Featured post

Wednesday, May 25, 2005

More Sex , please : we're English speakers

The English language is infinitely variable and adaptable. That’s what makes it so useful for speakers and writers in the twenty-first century when language has to work hard to keep up with an ever changing world. However, there have to be some agreed principles and definitions otherwise there would be an almost instant meltdown of understanding. Communication would no longer be possible as the language became balkanised, just as in the aftermath of the Tower of Babel incident. That’s why old gits like me try to keep some of the old rules alive. Not out of some outmoded colonial or imperial yearning but in the spirit of true universal communication. Let me illustrate: The word “gender” has a particular meaning to us oldies. It is a grammatical term to do with the grouping of nouns and for many languages it prescribes the endings that follow on adjectives. Languages may have two or more genders (French has two, German has three). These genders have little to do with sex. Thus Table in French is feminine, Madchen in German (a little girl) is neuter. Recently, however, the word “gender” has been appropriated for use in place of “sex”. Sex is a good old word and it certainly hasn’t gone out of fashion. Sex is what distinguishes men from women not gender. And yet gender is everywhere. Gender studies, gender awareness, the gender gap. I remember gender studies - hot afternoons in ancient stuffy classrooms wrestling with Latin nouns and adjectives. Lack of gender awareness meant a clip round the ear in Latin translation. It seems to be another example of using a longer, pseudo scientific word when a plain simple one will do perfectly well. So please, for my sake, use the word sex when you mean sex and release me from memories of the gender gap in the Lower Fifth.

Sunday, May 22, 2005

Jasper Fforde

I’ve been enjoying reading Jasper Fforde’s novels - The Eyre Affair, Lost in a Good Book, and The Well of the Lost Plots. He starts out somewhere East of Michael Moorcock and west of Terry Pratchett but heads south through Lewis Caroll’s tulgey wood with distant views of sixties cult writers like Richard Brautigan. He emerges on the Marlborough Downs somewhere above Swindon from whence the reader can see the plot unfolding through a fog of allusion and obscure references . Probably best appreciated by those who like words and writing but terrific fun. I expect Jasper Fforde is a cult already but I’m always last to catch up with these things. Let me know what you think.

Friday, May 20, 2005

Revenge of the Squish

My family were surprised and horrified when I elected not to go to the first night showing of Star Wars episode XXVllCl. The tickets had been booked months ago and were for the very best Pullman seats with waiter service. (They had no problem finding someone more interesting to accompany them) The fact is: I’m bored with Star Wars. I loved it when it first came out because the whole concept was completely daft. And we love silly stuff. The idea of remaking a Saturday Morning serial for the 1970s when the rest of the world seemed so grim was inspired. We fought enormous duels with our lightsabres during coffee breaks. We were kids again. (Actually those of my generation never grew up in the first place but that’s another story.) The first Star Wars was an adventure yarn, a space western but as the series progressed (or regressed, rather) the idea grew thinner and the scripts clunkier. By episode l there was a distinct sense that George Lucas was beginning to take himself seriously. (There also seems to be a rule that the fatter the CGl budget the thinner the film. cf Troy, Titanic).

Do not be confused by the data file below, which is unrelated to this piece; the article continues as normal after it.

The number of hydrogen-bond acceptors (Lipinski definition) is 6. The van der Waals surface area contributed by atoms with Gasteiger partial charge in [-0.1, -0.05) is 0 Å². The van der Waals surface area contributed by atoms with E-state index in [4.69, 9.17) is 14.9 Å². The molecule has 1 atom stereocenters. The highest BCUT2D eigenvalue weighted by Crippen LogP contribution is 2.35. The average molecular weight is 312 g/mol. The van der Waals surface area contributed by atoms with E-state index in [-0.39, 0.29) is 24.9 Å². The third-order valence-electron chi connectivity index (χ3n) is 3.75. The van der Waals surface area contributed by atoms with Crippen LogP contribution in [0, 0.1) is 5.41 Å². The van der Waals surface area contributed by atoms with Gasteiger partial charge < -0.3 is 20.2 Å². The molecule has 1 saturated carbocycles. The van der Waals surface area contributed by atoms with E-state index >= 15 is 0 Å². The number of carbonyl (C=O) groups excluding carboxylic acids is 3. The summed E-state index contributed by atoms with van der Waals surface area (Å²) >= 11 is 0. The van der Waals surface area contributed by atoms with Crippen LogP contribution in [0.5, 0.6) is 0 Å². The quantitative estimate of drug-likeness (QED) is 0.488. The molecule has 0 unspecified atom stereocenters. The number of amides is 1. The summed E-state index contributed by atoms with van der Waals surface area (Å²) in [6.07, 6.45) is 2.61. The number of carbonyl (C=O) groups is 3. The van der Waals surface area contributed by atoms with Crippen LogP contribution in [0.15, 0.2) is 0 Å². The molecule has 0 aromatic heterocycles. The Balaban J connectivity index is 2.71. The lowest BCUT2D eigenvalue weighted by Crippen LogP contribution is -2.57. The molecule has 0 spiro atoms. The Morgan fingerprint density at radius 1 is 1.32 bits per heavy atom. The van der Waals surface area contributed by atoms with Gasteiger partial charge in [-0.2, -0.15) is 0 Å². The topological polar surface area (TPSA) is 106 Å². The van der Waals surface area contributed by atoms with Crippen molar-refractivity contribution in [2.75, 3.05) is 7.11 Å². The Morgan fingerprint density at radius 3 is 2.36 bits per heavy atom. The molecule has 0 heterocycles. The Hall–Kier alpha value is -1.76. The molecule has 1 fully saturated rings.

Anyway, the Family were happy enough when they got back. I waited up and made them hot drinks after their gruelling night out and they were full of it. So I’m not going to share my thoughts with them at this time. I pass them on to you for your comments. Are my advancing years telling? Have I finally become a curmudgeonly old git? Should I have attended the screening just to be able to discuss the matter fully and in depth from a position of knowledge and authority?

Monday, May 16, 2005

GQT Again

That damn programme keeps nagging away at me like a broken tooth. Can anybody explain this entry I found on Google at the University of Bolton (?) philosophy Research Seminar (??) list for 2001:
December 1st : Dr Nicholas McAdoo: (Open University) “'Gardeners' Question Time' Comes to K√∂nigsberg: Kant on Dependent Beauty”

Sunday, May 15, 2005

Guardian Short Stories

An old and dear friend of mine has pointed out the work of Dave Egger and the Guardian short story writing competition. Read and enjoy.

Friday, May 13, 2005

Italian Rhyme Schemes

I must be stupid or something. I've been writing libretti and poetry for years and I've never been able to fathom how the great opera librettists of the eighteenth century working with composers like Handel and Mozart could churn out yards of the stuff at the drop of a tricorn hat. It didn't occur to me that there was something specific about the Italian language that made this possible. I found this on several sites (original on Wikipaedia, I think):
"In English, highly repetitive rhyme schemes are unusual. English has more vowel sounds than Italian, for example, meaning that such a scheme would be far more restrictive for an English writer than an Italian one - there are fewer suitable words to match a given pattern. Even such schemes as the terza rima verse form with a rhyme scheme: ("aba bcb cdc ded..."), used by Dante Alighieri to write The Divine Comedy, have been considered too difficult for English."
There you go, the Italian librettists had it easy.